I live smack in the middle of the flattest area of the state, but I will be mindful of such advice when I hit the steeps.
    yea, it looks pretty flat by the looks of your avatar, but it's almost safe to assume it's hilly anywhere around this state lol

  16. #16
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    Truth be told, other than the riding I do for exercise locally (i.e. take off out of the garage and pedal on the road, canal bank and local bike paths), all of the places I go to ride are hilly. I have a mountain bike, not a valley bike. haha

    I shall look into several cogs in various degrees of resistance.

  17. #17
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    Update:

    I ordered the Gearclamp setup and a cheap 18t steel cog to get me started. My LBS has a good stock of chains and single speed tensioners on hand to finish off the drivetrain.

  18. #18
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    Nice polish job on the frame! Looks good. I am sure you are going to have a blast. If you end up getting addicted to SS you can always sell/part out the Santa Cruz and buy even nicer parts or a Ti SS frame!!!! Just think of the Santa Cruz as a savings account for now!

  19. #19
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    Quote Originally Posted by 1SPD
    Nice polish job on the frame! Looks good.
    Thank you. I remember the day I bought that bike (September 1997), it was gloss black with polished components. As many riders know, blacks scratches way too easily and I was tired of looking at the old scratched up frame, so I decided to spend way more time than is healthy polishing the frame. It has been relatively easy to maintain the polished frame though (going on 4 years now), just a little mothers polish an applicator pad and a clean cloth to wipe it off with.

    Quote Originally Posted by 1SPD
    If you end up getting addicted to SS you can always sell/part out the Santa Cruz and buy even nicer parts or a Ti SS frame!!!! Just think of the Santa Cruz as a savings account for now!
    It's funny you should mention the Santa Cruz as an investment, because I originally saw the flyer for the bike in a local shop and thought to myself how great of a deal it seemed to be and how I should get it before anyone else did. LOL, after I saw it and rode it I knew I was going to buy it, not really knowing what would happen to it after I got it. I am about to strip its finish off and either have it painted or powder coated. I'd love to have a full polished Superlight, but there is no way I am putting in that much effort ever again.

  20. #20
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    Quote Originally Posted by Tornadom
    Thank you. I remember the day I bought that bike (September 1997), it was gloss black with polished components. As many riders know, blacks scratches way too easily and I was tired of looking at the old scratched up frame, so I decided to spend way more time than is healthy polishing the frame. It has been relatively easy to maintain the polished frame though (going on 4 years now), just a little mothers polish an applicator pad and a clean cloth to wipe it off with.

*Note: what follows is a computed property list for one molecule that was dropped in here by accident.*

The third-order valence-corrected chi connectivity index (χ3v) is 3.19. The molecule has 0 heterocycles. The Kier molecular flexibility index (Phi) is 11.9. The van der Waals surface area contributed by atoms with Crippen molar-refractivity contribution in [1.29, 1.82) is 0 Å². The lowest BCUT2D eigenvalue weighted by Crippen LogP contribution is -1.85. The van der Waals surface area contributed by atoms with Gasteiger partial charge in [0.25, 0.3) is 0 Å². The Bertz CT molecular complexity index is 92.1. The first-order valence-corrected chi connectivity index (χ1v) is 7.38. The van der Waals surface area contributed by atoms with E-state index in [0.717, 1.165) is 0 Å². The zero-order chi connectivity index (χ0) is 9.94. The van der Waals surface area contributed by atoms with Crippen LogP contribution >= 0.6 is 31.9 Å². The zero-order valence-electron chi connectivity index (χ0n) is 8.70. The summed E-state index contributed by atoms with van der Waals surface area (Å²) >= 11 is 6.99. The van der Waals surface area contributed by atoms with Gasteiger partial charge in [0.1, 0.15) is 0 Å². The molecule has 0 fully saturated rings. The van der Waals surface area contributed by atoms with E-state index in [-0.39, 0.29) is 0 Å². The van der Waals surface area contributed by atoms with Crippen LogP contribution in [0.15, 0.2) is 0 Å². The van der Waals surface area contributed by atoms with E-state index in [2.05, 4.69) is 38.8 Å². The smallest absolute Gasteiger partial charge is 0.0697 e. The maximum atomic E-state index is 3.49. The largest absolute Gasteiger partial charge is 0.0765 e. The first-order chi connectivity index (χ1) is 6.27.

It's funny you should mention the Santa Cruz as an investment, because I originally saw the flyer for the bike in a local shop and thought to myself how great of a deal it seemed to be and how I should get it before anyone else did. LOL, after I saw it and rode it I knew I was going to buy it, not really knowing what would happen to it after I got it. I am about to strip its finish off and either have it painted or powder coated. I'd love to have a full polished Superlight, but there is no way I am putting in that much effort ever again.
    It really shouldnt take more than a few hours to do. I think it took me 1-2 hours to do my old hardtail.
    here's my process:
    paint stripper
    paint stripper
    clean and dry
    wet sand with approx. 400 grit
    wet sand with 800 grit
    wet sand with 1500 grit
    polish the easy to reach areas with a sewn cloth buffing wheel mounted on a right angle grinder and some rouge. WD-40 on the wheel helps alot.
    polish with your favorite metal polish by hand.
    Also, you can take it to a place that does metal polishing. Lots of times they have a centrifugal tumbler that'll get it really nice, and also get into all the tight spots.

  21. #21
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    That was basically the same process I did:

    chemical paint remover

    chemical pain remover again

    wash/dry, re-evaluate

    wet sand with 200 (I had a few semi deep scratches to smooth out)

    400 grit

    800 grit

    then I made the mistake of doing 1000 grit

    1500 grit

    and overboard with some 2000 grit

    After that, the actual polish was done by hand. I don't have access to power tools.

  22. #22
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    She is rideable now.








  23. #23
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    That's one very sharp looking adult-sized BMX you have there.
    I ..... need ..... DIRT!!!!!

    ... and cookies. :D

  24. #24
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    Quote Originally Posted by AndrewTO
    That's one very sharp looking adult-sized BMX you have there.
    I still love my 20" BMX bikes too, but this one certainly has a nice BMX feel to it.

  25. #25
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    I got the chance to toss the bike up on a scale today. I'm not a huge weight weenie, but I do like to know the specs on my stuff.

    The complete bike with its new 18t steel cog (far heavier than the 16t ti cog it replaced), 8spd chain, DMR chain tensioner, bottle cage and hokie platform pedals until I can get a second set of clipless...

    22.18 pounds/10,060 grams

  26. #26
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    +1 for the 510. Just curious do you use the 510 shoes?

  27. #27
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    Quote Originally Posted by Cogwild
    +1 for the 510. Just curious do you use the 510 shoes?
    510 shoes?
    Too many bicycles to list...

  28. #28
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    It was raining today, but I wanted to go for a ride...

    So I went.


    Too many bicycles to list...